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Mortality expectations provide real value

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We know that a large number of baby boomers are going to retire with barely enough – or not enough – money to meet their needs. The goal of the advisor is to make these clients’ assets produce as much as possible. Most advisors use only three mechanisms to earn money for their clients: dividends, interest and capital gains. But many advisors overlook a fourth source. There are financial products that use mortality expectations to solve financial problems for clients. I suggest looking into these solutions: they can be a good way to provide value and help retired clients, and others, who really need help.

I would like to give you two examples of products that use mortality expectations to provide value. First, there is a product that is sometimes called a reversionary annuity. It is like ordinary life insurance except there is no lump sum payment. Instead, the beneficiary gets guaranteed income for life upon the death of the insured. It has two benefits. First, it more directly meets the needs of many buyers. For example, there are many cases in which a husband, who is usually older, wants to make sure his wife has financial security for the rest of her life if he dies first. He may be concerned that his wife knows little of investing. Guaranteed income for life cannot be incorrectly invested and cannot be outlived. Second, these products are far less expensive than typical life insurance policies. There are a few reasons for the lower expense. It costs less to make payments over time than to come up with one lump sum, and some beneficiaries die soon after the insured which means the insurance company has less expense. There are even cases in which the beneficiary dies before the insured. In these cases the insurance company makes no payments at all. Your clients might be concerned about that possibility, but think of it this way: if the beneficiary dies they have no need for the money and the fact that the product works this way means that your clients can get more protection for less cost. There are two ways for your clients to respond to the lower cost: pay less or buy a lot more guaranteed lifetime income for the same amount of money. For those whose beneficiaries will live for a long time, this guaranteed lifetime income is a blessing.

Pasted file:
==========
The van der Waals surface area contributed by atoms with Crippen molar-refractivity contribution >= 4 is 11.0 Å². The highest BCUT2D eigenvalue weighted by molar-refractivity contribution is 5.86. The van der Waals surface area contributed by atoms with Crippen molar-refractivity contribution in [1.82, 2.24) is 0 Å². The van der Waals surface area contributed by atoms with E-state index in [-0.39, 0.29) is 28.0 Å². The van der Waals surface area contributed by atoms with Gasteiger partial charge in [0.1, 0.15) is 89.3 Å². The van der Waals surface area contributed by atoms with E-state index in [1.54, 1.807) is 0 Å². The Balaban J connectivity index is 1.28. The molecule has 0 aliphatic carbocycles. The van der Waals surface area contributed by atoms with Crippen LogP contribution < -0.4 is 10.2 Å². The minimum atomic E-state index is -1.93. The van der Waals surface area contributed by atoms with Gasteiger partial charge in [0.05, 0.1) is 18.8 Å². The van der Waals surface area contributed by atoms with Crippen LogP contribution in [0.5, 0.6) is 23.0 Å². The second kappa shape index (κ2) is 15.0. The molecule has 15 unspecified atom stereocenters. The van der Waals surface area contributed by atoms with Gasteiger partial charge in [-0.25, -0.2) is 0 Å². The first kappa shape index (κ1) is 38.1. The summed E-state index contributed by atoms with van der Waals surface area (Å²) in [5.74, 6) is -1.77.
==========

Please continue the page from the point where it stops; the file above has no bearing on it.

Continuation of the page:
There are a number of applications for this approach. Pension maximization is clearly one. Another is a person whose spouse has a health condition that creates substantial health costs. The person with the health condition can live a long time, but has a lower life expectancy than others. Naming that person the beneficiary of a reversionary annuity will not be expensive because of his life expectancy and the product can provide a great deal of protection.

Cary Lakenbach of Actuarial Strategies suggested another application. Parents with severely handicapped children often want to make sure these children have income for life. Reversionary annuities can produce this at a low cost because the severely handicapped have lower life expectancy than others. This makes it less expensive for the insurance company to provide lifetime income. But the special needs offspring is still protected for life.

Reversionary annuities are not available from many companies. I suggest you bring this idea up with the companies you deal with. My guess is that reversionary annuities can provide a good way for you to provide value to a number of clients.

Mathew Greenwald is president of Washington, D.C.-based Mathew Greenwald and Associates.